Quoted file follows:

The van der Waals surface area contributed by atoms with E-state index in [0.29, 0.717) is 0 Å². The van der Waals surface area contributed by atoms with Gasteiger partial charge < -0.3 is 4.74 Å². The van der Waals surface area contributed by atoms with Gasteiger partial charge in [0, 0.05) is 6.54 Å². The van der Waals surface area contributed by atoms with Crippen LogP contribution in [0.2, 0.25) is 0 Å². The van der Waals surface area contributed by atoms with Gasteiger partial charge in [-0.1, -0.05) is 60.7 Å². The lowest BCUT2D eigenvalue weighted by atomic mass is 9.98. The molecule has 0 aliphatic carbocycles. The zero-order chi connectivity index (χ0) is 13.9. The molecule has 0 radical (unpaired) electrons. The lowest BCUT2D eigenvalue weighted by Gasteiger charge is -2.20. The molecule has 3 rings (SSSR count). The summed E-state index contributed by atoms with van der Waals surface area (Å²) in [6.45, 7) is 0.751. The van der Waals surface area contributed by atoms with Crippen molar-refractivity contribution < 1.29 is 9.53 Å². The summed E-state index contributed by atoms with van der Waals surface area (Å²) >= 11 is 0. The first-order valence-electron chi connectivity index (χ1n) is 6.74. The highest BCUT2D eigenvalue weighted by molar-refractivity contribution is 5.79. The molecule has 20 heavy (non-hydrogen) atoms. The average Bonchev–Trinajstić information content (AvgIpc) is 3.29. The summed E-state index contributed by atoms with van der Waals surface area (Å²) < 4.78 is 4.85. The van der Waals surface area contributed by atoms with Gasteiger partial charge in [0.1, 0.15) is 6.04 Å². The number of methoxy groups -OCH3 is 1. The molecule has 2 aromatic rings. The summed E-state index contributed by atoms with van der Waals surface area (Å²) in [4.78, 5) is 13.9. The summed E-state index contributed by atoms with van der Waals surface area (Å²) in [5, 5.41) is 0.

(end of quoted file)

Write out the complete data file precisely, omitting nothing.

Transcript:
The van der Waals surface area contributed by atoms with E-state index in [0.29, 0.717) is 0 Å². The van der Waals surface area contributed by atoms with Gasteiger partial charge < -0.3 is 4.74 Å². The van der Waals surface area contributed by atoms with Gasteiger partial charge in [0, 0.05) is 6.54 Å². The van der Waals surface area contributed by atoms with Crippen LogP contribution in [0.2, 0.25) is 0 Å². The van der Waals surface area contributed by atoms with Gasteiger partial charge in [-0.1, -0.05) is 60.7 Å². The lowest BCUT2D eigenvalue weighted by atomic mass is 9.98. The molecule has 0 aliphatic carbocycles. The zero-order chi connectivity index (χ0) is 13.9. The molecule has 0 radical (unpaired) electrons. The lowest BCUT2D eigenvalue weighted by Gasteiger charge is -2.20. The molecule has 3 rings (SSSR count). The summed E-state index contributed by atoms with van der Waals surface area (Å²) in [6.45, 7) is 0.751. The van der Waals surface area contributed by atoms with Crippen molar-refractivity contribution < 1.29 is 9.53 Å². The summed E-state index contributed by atoms with van der Waals surface area (Å²) >= 11 is 0. The first-order valence-electron chi connectivity index (χ1n) is 6.74. The highest BCUT2D eigenvalue weighted by molar-refractivity contribution is 5.79. The molecule has 20 heavy (non-hydrogen) atoms. The average Bonchev–Trinajstić information content (AvgIpc) is 3.29. The summed E-state index contributed by atoms with van der Waals surface area (Å²) < 4.78 is 4.85. The van der Waals surface area contributed by atoms with Gasteiger partial charge in [0.1, 0.15) is 6.04 Å². The number of methoxy groups -OCH3 is 1. The molecule has 2 aromatic rings. The summed E-state index contributed by atoms with van der Waals surface area (Å²) in [4.78, 5) is 13.9. The summed E-state index contributed by atoms with van der Waals surface area (Å²) in [5, 5.41) is 0.